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Re: `declare -f "a="' fails unnecessarily

From: Dale R. Worley
Subject: Re: `declare -f "a="' fails unnecessarily
Date: Sun, 04 Dec 2022 15:47:03 -0500

Emanuele Torre <torreemanuele6@gmail.com> writes:
> `declare -f "something="' fails with the following error:
>     $ declare -f 'a=x'
>     bash: declare: cannot use `-f' to make functions

> That error is not very useful. Bash makes `declare -f' fail with that
> error when an argument looks like an assignment.

It's an interesting mess.  Looking at the definition of "declare", the
"=" is used to separate the name from the value being assigned to the

       declare [-aAfFgiIlnrtux] [-p] [name[=value] ...]

So the statement above is an attempt to declare the name "a" as a
function, with the value somehow being "x".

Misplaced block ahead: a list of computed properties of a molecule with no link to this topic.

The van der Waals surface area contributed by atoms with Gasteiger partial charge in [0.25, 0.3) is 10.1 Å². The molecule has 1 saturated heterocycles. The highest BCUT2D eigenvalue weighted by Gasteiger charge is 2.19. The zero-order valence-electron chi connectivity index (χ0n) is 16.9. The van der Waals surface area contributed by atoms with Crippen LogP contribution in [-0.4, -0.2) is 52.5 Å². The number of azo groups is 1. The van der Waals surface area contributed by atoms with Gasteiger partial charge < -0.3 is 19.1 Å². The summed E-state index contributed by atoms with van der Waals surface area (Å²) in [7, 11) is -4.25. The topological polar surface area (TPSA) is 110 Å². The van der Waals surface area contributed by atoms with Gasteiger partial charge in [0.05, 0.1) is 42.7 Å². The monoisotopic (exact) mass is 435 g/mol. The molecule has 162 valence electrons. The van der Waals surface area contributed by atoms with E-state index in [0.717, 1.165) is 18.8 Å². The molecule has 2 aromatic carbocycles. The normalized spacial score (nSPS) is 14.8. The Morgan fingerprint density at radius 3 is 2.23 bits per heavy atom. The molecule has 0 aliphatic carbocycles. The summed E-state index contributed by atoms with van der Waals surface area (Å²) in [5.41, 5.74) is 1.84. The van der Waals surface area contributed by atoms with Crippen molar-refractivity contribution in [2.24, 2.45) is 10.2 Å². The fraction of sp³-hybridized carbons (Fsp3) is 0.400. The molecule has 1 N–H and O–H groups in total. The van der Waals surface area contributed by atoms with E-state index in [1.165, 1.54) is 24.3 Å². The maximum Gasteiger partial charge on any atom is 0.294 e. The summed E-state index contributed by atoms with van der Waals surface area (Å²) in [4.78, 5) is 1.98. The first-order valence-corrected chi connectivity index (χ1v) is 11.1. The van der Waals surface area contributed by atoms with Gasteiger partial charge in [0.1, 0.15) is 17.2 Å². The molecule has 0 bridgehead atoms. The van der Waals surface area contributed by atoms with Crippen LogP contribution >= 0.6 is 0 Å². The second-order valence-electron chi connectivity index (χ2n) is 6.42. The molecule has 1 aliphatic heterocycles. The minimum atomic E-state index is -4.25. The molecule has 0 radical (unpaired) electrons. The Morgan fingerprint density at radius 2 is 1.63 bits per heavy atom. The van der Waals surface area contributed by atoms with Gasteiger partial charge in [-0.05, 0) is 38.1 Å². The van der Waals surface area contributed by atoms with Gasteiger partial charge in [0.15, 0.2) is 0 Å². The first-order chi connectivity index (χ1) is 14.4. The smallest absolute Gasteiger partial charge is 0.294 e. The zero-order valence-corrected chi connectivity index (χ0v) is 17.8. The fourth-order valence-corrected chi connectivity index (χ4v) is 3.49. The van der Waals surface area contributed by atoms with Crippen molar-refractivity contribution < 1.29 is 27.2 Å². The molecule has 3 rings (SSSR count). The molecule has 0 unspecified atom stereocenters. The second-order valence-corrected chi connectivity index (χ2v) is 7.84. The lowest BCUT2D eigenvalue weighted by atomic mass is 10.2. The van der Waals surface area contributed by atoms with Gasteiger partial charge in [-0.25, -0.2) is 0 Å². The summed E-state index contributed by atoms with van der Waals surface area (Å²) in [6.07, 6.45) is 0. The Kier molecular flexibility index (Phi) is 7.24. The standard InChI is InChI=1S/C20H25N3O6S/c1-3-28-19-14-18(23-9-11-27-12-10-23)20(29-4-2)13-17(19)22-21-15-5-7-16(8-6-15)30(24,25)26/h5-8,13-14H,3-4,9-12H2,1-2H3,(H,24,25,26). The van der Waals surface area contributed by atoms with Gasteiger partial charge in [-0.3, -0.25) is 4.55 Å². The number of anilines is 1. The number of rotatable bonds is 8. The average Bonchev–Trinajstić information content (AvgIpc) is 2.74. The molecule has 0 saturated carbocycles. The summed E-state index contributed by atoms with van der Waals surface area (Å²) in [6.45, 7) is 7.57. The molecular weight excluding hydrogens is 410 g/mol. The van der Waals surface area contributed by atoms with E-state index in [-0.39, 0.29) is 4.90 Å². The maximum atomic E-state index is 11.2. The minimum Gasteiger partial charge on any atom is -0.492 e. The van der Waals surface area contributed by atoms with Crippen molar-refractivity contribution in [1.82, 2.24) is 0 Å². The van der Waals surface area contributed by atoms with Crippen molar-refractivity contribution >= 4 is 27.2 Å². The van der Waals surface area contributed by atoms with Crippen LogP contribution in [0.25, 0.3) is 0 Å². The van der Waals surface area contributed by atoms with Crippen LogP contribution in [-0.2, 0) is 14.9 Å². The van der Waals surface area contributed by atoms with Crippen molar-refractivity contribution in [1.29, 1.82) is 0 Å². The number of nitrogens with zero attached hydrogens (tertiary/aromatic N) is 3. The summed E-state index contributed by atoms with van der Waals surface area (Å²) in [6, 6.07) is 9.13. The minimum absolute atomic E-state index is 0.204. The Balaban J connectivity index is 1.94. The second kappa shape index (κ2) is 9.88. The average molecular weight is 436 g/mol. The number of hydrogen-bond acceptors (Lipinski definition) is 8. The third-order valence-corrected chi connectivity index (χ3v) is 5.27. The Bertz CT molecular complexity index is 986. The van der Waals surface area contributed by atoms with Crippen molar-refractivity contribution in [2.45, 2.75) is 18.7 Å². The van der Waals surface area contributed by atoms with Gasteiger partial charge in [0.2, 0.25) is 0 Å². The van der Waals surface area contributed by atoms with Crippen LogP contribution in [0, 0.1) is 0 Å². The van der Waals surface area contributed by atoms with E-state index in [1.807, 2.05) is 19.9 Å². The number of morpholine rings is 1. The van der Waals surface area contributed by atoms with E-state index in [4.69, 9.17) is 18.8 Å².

There's a difficulty because recent Bashes have allowed function names
that are not "names" in the Bash sense:

       fname () compound-command [redirection]
       function fname [()] compound-command [redirection]
              This  defines  a function named fname.  [...]
              When  in  posix  mode,
              fname must be a valid shell name and may not be the name of one
              of the POSIX special builtins.  In  default  mode,  a  function
              name  can  be  any unquoted shell word that does not contain $.

       name   A  word  consisting  only of alphanumeric characters and under‐
              scores, and beginning with an alphabetic character or an under‐
              score.  Also referred to as an identifier.

In default mode, you actually can do
    $ function a=b { printf hi\\n; }
though you can't execute it:
    $ a=b foo
    bash: foo: command not found

You say the error is not very useful, but it seems to me that the error
is doing exactly what is intended; you *shouldn't* have an argument that
looks like an assignment.  IMO the fact that you can use "function" to
declare a function with "=" in its name is a mis-feature.


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